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The Respectful Child


By Elizabeth Pantley
Reprinted by permission of Elizabeth Pantley, author of Perfect Parenting, The Dictionary of 1,000 Parenting Tips and Kid Cooperation - Copyright 1999

Webster defines 'respect' as "to show honor or esteem for. To treat with deference and regard." Implied in this definition is the fact that respect must be earned, and is given from the heart. Often I encounter parents who complain about their child's lack of respect for them, only to hear them turn around and screech at the same child, "Stop it! What is the matter with you? You're behaving like a wild animal!" Since children learn what they live, I have witnessed the reason this child shows the parent no respect. So, how can we raise respectful children?

Teach through actions.

"Do as I say, not as I do" sounds like a fun idea, but as a parenting tool it rarely (if ever) works. You are your child's first and most important teacher. Just as children learn to talk by listening to us talk, they learn how to treat others by following our lead. Watch how you treat, not only your kids, but other people you come in contact with during your day. What are you teaching your kids? Teach more than just manners.

"Thank you, Mrs. Pantley." can be said as a polite compliment, or can be said with sarcasm and attitude fit for a back alley. When we teach our children manners we must also discuss the not-so-obvious details. Such as looking someone in the eye, using a polite tone of voice, and using real words (such as 'yes' instead of 'uh huh'!) These are not things our kids are born knowing. We need to teach these important facets of good manners.

Provide positive and consistent discipline.

Parents with knowledge and skills to tackle the job of raising children will find it easier to raise respectful children. When you have good parenting skills you will find that discipline is an easy task. This means reading a few good books or taking a parenting class to help you maintain control of the parent-child relationship in a way that fosters respect in the family.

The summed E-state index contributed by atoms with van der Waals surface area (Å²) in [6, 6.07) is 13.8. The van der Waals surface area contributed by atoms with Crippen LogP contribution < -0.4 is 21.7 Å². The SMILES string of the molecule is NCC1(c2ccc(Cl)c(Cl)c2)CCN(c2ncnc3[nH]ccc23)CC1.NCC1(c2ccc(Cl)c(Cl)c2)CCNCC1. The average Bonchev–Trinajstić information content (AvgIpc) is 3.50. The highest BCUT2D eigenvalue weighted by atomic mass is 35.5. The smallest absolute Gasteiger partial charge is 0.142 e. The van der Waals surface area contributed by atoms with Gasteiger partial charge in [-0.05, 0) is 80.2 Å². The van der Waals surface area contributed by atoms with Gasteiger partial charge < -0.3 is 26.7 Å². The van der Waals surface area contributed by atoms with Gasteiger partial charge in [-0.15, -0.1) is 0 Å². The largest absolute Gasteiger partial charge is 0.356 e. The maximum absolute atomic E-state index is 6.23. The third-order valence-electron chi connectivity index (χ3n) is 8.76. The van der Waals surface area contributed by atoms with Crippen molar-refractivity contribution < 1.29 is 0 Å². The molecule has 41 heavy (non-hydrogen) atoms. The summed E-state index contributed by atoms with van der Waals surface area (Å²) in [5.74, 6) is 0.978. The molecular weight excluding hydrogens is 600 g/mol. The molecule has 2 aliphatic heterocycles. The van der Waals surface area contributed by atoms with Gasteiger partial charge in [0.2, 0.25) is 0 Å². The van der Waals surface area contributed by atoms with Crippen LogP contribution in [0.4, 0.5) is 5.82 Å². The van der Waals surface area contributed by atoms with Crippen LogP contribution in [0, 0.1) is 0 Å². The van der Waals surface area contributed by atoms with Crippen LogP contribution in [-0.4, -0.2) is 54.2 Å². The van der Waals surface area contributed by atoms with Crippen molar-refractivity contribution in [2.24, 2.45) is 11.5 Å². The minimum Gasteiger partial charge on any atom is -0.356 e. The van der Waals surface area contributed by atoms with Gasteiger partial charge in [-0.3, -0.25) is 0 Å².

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Be firm but fair.

Letting kids get away with bad behavior only breeds more of the same. Make sure your kids know the rules of the family and that you discipline appropriately when rules are broken.

Firm and fair discipline is not haphazard and does not change depending on your mood. It requires a consistency that your kids can count on. (They may not like it, but they can count on it!) I've heard it said that it's not the severity of a consequence that makes it effective, but the certainty of it. When your kids know exactly what your expectations are, and that there will be a penalty for failing to meet those expectations, they will more likely behave in an appropriate manner.

Praise good behavior.

Your praise and encouragement have a tremendous impact on your child. 'Praise' messages are not all verbal, either. An OK hand signal, a wink, a smile, a hug. All these speak volumes to a child who has just done something right. These positive messages reinforce a child's goodness, and encourage more of the same positive behavior.

Reprinted by permission of Elizabeth Pantley, author of Perfect Parenting, The Dictionary of 1,000 Parenting Tips and Kid Cooperation - Copyright 1999

© Elizabeth Pantley
Elizabeth Pantley is a author and parent educator and frequently quoted expert who presents lectures across the United States. She is the mother of four children. Check out her website at www.pantley.com! Her newsletter, "In Touch With Elizabeth Pantley," provices valuable parenting tidbits and advice, plus advance notice of book releases and appearances. Sign up at her site!

 

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